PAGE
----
Edited by Guest
Link to comment
Share on other sites

I am also in shared premises and I have registered and invited the EHO to visit because I feel that my landlords who charge me quite a high rent should be made aware of what facilities I should have as a very valued ( in monetary terms) tenant. Yes it is my responsibility to maintain cleanliness and hygienic standards when preparing food, but it is also, I think, my landlords responsibility to provide the basic environment to be able to do this in. If the roof was leaking I would have them sort it, so, if the kitchen is inadequate then they should sort this too ( including responsibility to ensure other users leave it as they find it.)

 

Sorry, but I am getting a bit fed up of continually trying to develop good practice against such problems as others have described. I am the landlords highest income provider, and without my rent they would struggle. I also don't think they would find it easy to get anyone else in should I leave- unless they meet legislation standards.

 

Well, it's worth a try....just have to see what the EHO comes up with.

 

Peggy

Link to comment
Share on other sites

Playgroup has never had a fridge and I doubt very much the church would provide one even if there was space in the kitchen, they didnt like being asked for a new bin! It does always seem that there are powers out there who's aim is to cause the most amount of trouble to the providers who are most limited in what they can do about it. xD It makes me think of George Orwell's 'Animal Farm' :o:D

Link to comment
Share on other sites

I agree with you Peggy and will be interested to see what the EHO say. We too are in shared premeses and are the landlords biggest income provider. I am continually having to clean up the premises on a Monday morning after a party has been in their on a Saturday, I too am fed up with it. I finish at 12.15 and today I actually left at 2 because I stayed to make sure everytbhing was tidy for the cleaners who shuld have arrived at 1 but were no where to be seen when I left! I and a few of my other staff never leave on time always leave the hall tidy but other users dont.

Did you ring the EHO to register?

 

Sue

Link to comment
Share on other sites

We received our form today from the EHO. I will try to attach it later, or maybe someone who already has one, could try.

 

It is definitely geared towards businesses that provide food on a larger scale and not for the likes of us who prepare fresh fruit and veg and wholemeal bread :o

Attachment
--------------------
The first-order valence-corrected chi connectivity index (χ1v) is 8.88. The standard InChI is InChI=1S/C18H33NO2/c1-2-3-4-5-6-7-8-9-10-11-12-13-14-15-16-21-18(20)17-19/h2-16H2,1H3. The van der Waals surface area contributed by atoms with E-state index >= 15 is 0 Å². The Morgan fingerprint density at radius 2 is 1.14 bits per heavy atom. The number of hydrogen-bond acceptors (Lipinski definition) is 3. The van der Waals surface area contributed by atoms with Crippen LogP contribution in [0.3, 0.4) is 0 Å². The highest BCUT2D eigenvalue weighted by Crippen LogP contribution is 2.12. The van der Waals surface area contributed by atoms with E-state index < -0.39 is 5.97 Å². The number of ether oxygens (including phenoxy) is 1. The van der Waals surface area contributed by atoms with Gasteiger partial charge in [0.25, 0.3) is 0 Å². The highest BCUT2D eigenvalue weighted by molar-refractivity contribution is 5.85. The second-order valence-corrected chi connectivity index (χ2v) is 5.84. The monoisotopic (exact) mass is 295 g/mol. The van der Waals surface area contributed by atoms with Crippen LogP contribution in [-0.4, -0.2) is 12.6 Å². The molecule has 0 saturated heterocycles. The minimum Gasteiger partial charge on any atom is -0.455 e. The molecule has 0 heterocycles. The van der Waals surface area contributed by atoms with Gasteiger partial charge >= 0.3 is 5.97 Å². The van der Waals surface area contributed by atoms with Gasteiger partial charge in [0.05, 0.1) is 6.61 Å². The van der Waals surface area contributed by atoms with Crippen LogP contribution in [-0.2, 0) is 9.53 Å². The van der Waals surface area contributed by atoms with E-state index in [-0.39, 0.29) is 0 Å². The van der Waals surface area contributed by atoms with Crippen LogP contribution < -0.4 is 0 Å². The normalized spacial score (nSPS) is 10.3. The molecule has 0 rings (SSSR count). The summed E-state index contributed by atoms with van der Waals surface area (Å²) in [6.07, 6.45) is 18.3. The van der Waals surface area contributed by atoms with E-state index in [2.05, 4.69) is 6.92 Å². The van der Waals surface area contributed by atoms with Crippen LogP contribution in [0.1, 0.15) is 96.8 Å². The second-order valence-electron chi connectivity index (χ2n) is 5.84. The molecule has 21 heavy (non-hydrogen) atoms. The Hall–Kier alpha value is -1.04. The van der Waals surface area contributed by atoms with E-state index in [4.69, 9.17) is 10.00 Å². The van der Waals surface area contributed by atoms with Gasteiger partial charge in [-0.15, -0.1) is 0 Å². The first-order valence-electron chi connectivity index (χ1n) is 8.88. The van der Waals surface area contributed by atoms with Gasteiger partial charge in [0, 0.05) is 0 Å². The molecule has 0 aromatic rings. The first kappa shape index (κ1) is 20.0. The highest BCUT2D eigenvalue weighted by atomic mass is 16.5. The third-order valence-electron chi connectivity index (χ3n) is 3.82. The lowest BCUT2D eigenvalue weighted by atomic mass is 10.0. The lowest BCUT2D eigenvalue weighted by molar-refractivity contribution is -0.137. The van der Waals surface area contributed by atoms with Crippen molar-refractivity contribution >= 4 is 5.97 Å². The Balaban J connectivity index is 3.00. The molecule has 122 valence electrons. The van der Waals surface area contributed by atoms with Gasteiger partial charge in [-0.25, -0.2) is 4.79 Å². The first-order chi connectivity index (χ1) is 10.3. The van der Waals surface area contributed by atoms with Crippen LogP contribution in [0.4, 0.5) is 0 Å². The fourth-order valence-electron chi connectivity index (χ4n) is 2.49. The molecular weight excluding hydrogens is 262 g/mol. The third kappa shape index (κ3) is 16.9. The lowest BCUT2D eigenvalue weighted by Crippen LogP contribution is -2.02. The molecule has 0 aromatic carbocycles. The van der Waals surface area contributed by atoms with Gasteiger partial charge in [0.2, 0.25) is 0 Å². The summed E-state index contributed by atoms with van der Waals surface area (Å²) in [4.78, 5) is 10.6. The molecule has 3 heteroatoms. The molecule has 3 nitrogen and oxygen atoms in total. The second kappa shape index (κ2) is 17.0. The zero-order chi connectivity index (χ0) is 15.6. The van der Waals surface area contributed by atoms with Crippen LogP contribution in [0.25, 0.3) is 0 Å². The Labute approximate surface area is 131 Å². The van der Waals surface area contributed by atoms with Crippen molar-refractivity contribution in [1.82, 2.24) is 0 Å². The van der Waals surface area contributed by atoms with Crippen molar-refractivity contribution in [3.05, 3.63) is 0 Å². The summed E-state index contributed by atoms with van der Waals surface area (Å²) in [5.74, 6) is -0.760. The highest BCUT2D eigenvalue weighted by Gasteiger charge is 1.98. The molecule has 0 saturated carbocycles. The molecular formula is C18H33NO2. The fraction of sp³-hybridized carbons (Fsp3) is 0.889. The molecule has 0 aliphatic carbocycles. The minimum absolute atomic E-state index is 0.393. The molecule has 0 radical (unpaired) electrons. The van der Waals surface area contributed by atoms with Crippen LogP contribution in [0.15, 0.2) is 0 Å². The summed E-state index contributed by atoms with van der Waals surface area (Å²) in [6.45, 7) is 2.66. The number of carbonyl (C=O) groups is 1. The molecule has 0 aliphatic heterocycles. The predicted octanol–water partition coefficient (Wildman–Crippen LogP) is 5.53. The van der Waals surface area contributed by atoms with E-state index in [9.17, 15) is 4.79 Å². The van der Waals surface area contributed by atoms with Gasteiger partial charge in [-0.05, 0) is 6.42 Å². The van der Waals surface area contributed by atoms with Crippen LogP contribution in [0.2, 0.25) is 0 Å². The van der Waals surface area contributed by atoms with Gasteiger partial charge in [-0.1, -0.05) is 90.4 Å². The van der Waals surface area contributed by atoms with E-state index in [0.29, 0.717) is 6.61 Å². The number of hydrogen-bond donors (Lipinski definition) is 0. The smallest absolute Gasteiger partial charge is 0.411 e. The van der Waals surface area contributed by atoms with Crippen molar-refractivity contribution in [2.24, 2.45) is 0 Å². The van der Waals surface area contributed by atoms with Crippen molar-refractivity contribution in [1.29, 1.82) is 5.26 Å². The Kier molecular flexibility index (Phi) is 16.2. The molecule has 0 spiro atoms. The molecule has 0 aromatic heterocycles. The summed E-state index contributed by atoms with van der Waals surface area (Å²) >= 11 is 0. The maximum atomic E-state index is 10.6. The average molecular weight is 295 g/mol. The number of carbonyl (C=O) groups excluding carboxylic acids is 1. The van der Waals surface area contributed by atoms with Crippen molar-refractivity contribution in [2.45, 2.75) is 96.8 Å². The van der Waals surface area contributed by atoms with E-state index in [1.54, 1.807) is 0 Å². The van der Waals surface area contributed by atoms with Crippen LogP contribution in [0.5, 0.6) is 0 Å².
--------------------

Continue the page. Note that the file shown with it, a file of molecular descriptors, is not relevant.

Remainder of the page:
I am going to email them later to say that we will no longer be providing food, that the parents will now be providing snack boxes.

 

I must say that we have had a rather good response regarding the forthcoming change from the parents with many wanting to put forward their wishes with regard to what to provide in their child's snack boxes. The majority want other parents not to provide unhealthy food in the boxes and wish the policy to reflect this, with specific regard to no chocolate, sweets, fizzy drinks and some not wanting crisps either. When we have tallied all the questionnaires I will let you know the outcome.

 

We have had more comments on the rolling aspect of snack time, than anything else. It seems that parents still want the routine of a set snack time, with tidying up beforehand. We have said that our Early Years Adviser has encouraged us to begin the rolling snack and that it increases indepence etc, but they are still not 100% happy.

Link to comment
Share on other sites

I have scanned the Registration Form from the Environmental Health.

 

I hope it works. Sorry, if it doesnt, it was my first.

post-4084-1142016985_thumb.jpg

Link to comment
Share on other sites

I agree with you Peggy and will be interested to see what the EHO say. We too are in shared premeses and are the landlords  biggest income provider. I am continually having to clean up the premises on a Monday morning after a party has been in their on a Saturday, I too am fed up with it. I finish at 12.15 and today I actually left at 2 because I stayed to make sure everytbhing was tidy for the cleaners who shuld have arrived at 1 but were no where to be seen when I left! I and a few of my other staff never leave on time always leave the hall tidy but other users dont.

Did you ring the EHO to register?

 

Sue

50375[/snapback]

 

 

Yes, I rang my local office so no doubt I will get a form like Sharon has scanned. Once I'm registered I will call them and ask for an Inspector to come out.

 

Peggy

Link to comment
Share on other sites

  • 2 weeks later...

Hi everyone

 

It was our first day with the children bringing in their own snacks today.

 

Out of 24 children, only three forgot and had to go and buy something from the nearby Tesco Extra :o

 

But overall it was successful. All the lunch boxes contained mostly healthy food.

 

Our only issue now is to get the parents to put in enough for a snack, not a full 3 course luncheon xD

 

All the children were told that they didnt need to eat everything (on regular occasions), but after an hour, we asked one girl to pack away what she had left so that she could finish it at home. I dont see the point of sending a child to pre-school for 3.5 hours and letting her sit there for an hour to eat her snack, because she has so much in her box :( I know that this did not follow our policy regarding child choice, but felt that we had to intervene. The mum was told and she just laughed.

 

Those of you who have the children bring in their own lunch, how do you manage with time resrictions?

Edited by Guest
Link to comment
Share on other sites